Enter a new poster obviously a #3 of the "new" variety, who suggested Simple Green, actually a reasonable suggestion...


It went on and on this way with people cracking jokes about "igniting a firestorm of controversy" and other people berating people for joking about arson until...

The only sane person finally suggested that the man with the bee problem should acquire some Mexican killer bees to kill the bees he has.

A perfect solution! The End.

Tuesday, July 17, 2007

All Discombobulated

...a word that is not used often enough, I think.

LT and I were talking on the phone a few nights ago, and our chat turned to upcoming events, and people coming into town, and more weddings and trips we were taking and camping trips and all sorts of other things, and by the time we were done I felt like I should have gotten out my calendar. But since I hadn't done that, I was going crazy trying to remember everything instead, and my brain is now twitched so far ahead that I just looked at this blog and was SHOCKED to see that I had only written five posts in July. And then I was even more shocked to realize that indeed we are only halfway THROUGH July, and I still have half a month to go!

Which is good, because although the LT and I have gone camping, taken Titan to the beach, and also Titan and I stroll through a wading pool on warm evenings, therefore celebrating summer in a small, citified way, we have not yet played around with the sailboat, an important thing to do as much as possible every summer. In fact, I have bought a new swimsuit for just such an occasion.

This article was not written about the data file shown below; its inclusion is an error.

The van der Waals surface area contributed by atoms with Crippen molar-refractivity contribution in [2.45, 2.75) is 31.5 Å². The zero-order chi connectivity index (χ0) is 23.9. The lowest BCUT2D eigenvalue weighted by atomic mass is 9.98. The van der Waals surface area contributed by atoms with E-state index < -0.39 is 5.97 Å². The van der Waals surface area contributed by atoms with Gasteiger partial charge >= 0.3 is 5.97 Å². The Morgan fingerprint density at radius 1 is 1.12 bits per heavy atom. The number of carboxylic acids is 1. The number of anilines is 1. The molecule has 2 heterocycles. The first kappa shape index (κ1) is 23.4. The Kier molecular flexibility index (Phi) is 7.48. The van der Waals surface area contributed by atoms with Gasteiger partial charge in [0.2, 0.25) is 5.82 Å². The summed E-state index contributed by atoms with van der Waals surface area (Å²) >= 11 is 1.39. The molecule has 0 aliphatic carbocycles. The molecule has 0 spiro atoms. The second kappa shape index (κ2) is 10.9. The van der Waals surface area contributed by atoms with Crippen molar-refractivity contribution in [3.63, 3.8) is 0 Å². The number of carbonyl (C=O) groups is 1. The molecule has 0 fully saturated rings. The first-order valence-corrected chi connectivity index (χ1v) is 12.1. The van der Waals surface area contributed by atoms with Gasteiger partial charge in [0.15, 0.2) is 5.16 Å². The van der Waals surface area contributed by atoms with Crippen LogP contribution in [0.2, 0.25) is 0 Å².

La la la. Onto Aarwenn Summer Culture.


Burn Notice and Psych, both lots of fun.

Listening To

Back To Basics

Handsome Boy Modeling School


Blue Scholars

Tombraider Soundtrack


Fruit by the pound. Hooray summer in the PNW.


Strawberry and banana daiquiris. With a little added spinach and flax oil, you can convince yourself it's good for you.

Hooray for summer!

Thursday, July 12, 2007

Also, a Note

I was just searching my posts and I can't find a mention of this at all! What is WRONG with me??

Happy One Year Anniversary a month late, sweetie! (Could I just say Happy 13-Month Anniversary?)

For our one year, we went out to dinner, and the LT got me two dozen of the most gorgeous, perfect roses I have ever seen:

They wouldn't even all fit in the same vase. They were stunning. They made my whole apartment look better. Thank you, love.

"Just Back Up Over That Tree!"

When we last left our heroine and her faithful companions, they were starting on a long, slow ride in the back of a sheriff's truck, away from a jeep our heroine thought she might never see again.